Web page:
Students, faculty, and community partners came together on May 2 to celebrate the projects they co-created during this semester through the Engagement Lab’s Transforming Narratives of Gun Violence (TNGV) initiative.
The projects included a short documentary film, an interactive theatre performance, and engaged journalism to support peace, healing, and justice in Boston.
“The projects were beautiful, raw, reflective, and powerful. But they are also only representations of so much more,” said Rachele Gardner, associate director of the Engagement Lab. “While each project has the potential to contribute to change by itself, it is when you look at the collective, and when you look beneath the surface to the process by which they were created, that you begin to see the transformative power of this initiative.”
This semester, 34 Emerson students and 12 community partners created content through three Social Impact Studios in theatre, journalism, and documentary filmmaking. Social Impact Studios are courses where community partners help define the outcomes, said Eric Gordon, director of the Engagement Lab, professor in the Visual and Media Arts department, and assistant dean in the School of the Arts.
Gardner said the studios seek to tell stories that go untold in order to highlight root causes, lasting impacts, and community-based solutions.
“We do that by inviting community partners into these studios as co-creators, to determine, alongside Emerson students, the stories that need to be told, by whom, how, and why,” said Gardner.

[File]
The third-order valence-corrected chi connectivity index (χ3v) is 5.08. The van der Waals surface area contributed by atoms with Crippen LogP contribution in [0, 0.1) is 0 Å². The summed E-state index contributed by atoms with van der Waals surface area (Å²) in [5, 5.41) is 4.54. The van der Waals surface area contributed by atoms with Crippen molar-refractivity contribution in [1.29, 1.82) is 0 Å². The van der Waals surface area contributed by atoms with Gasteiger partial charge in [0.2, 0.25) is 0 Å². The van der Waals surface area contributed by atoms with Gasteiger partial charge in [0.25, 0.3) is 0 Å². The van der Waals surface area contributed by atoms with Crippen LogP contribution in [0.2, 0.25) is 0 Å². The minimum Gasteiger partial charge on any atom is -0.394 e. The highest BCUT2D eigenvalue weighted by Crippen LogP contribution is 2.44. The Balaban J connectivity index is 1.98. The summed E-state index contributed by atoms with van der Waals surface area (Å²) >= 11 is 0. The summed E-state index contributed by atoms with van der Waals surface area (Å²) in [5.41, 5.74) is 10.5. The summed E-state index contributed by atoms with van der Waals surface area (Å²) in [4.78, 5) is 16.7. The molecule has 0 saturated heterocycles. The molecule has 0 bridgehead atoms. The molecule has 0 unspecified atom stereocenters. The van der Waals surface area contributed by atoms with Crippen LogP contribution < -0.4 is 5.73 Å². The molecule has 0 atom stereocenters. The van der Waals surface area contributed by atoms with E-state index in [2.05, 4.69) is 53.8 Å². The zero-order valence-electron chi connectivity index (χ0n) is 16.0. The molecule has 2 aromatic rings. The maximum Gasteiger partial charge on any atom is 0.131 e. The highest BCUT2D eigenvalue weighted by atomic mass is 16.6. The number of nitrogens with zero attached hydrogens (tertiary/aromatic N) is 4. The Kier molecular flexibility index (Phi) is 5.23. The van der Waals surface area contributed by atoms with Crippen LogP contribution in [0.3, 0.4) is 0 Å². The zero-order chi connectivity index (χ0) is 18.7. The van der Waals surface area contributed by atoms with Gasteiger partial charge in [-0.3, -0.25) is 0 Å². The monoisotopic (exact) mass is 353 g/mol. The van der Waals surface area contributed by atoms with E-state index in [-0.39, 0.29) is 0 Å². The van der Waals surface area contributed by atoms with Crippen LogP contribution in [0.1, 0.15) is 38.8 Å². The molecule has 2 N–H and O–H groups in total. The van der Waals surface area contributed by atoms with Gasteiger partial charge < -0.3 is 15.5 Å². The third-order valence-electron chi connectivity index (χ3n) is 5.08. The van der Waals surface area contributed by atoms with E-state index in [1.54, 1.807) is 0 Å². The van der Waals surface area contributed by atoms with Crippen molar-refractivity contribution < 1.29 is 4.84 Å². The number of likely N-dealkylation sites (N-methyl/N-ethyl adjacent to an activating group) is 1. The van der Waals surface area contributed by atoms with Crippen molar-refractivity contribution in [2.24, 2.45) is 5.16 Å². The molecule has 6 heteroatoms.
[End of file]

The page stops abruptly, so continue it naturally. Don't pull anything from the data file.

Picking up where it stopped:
Angelica Fontes, a community organizer for the Massachusetts Coalition to Prevent Gun Violence, was able to share her lived and professional experience tied directly to the issue of gun violence and its root causes.
“I was able to share my expertise and that of the Coalition and our member organizations by providing insight regarding our communities across the Commonwealth impacted by gun violence,” said Fontes.
The Documentary Studio made a film about community partner, Uncornered, a Boston nonprofit that uses education to end systemic generational urban poverty. That included bringing General Educational Development (GED) candidates and high school candidates to Emerson, so they could experience what it’s like to be on a college campus.
“In every film that I become a part of, I ask myself, ‘What is the root here, what is the heart that we’re working with in this piece?’” said Sara Bourjjai ’24. “Over the past 14 weeks, we’ve discovered that it’s Uncornered, and it’s the people that we’ve met along the way. The work that these programs are doing, the work that these people are doing, is the core. It’s the strong center that everything flows from. It’s how this film came to be, and it’s part of the larger goal to decrease violence and empower the community for the better.”
“The guys we work with at Uncornered, we call them ‘core influence catalysts,’ guys that were driving violence in these communities,” said Will Dunn, director of strategic initiatives for Uncornered. “So we’re trying to take the guys that were violent and turn them around and have them be the answer to the narrative of gun violence.”
All photos by Bobby Wu ’24
More than 120 people attended the event, and the pride of making the projects was evident.
“But this is just the beginning for these projects, which is why we call this end-of-semester event ‘Peace in Process’,” said Gordon. “What comes out of these studios doesn’t end when the semester does. Changing the narrative means we tell stories, and then we keep telling stories, and we continue to support our partners to use the art and media we make together toward each partner organization’s community-rooted mission and impact.”
While the semester’s work is done, the work to change the narrative of gun violence continues through the Social Impact Design minor, summer faculty workshops, and working with community partners. And this semester’s experience has fostered a passion for the initiative.
“This semester has been one of the most transformative and greatest class experiences. I’m so inspired and motivated and it’s just the beginning!” said Isabella Ercolano ’25.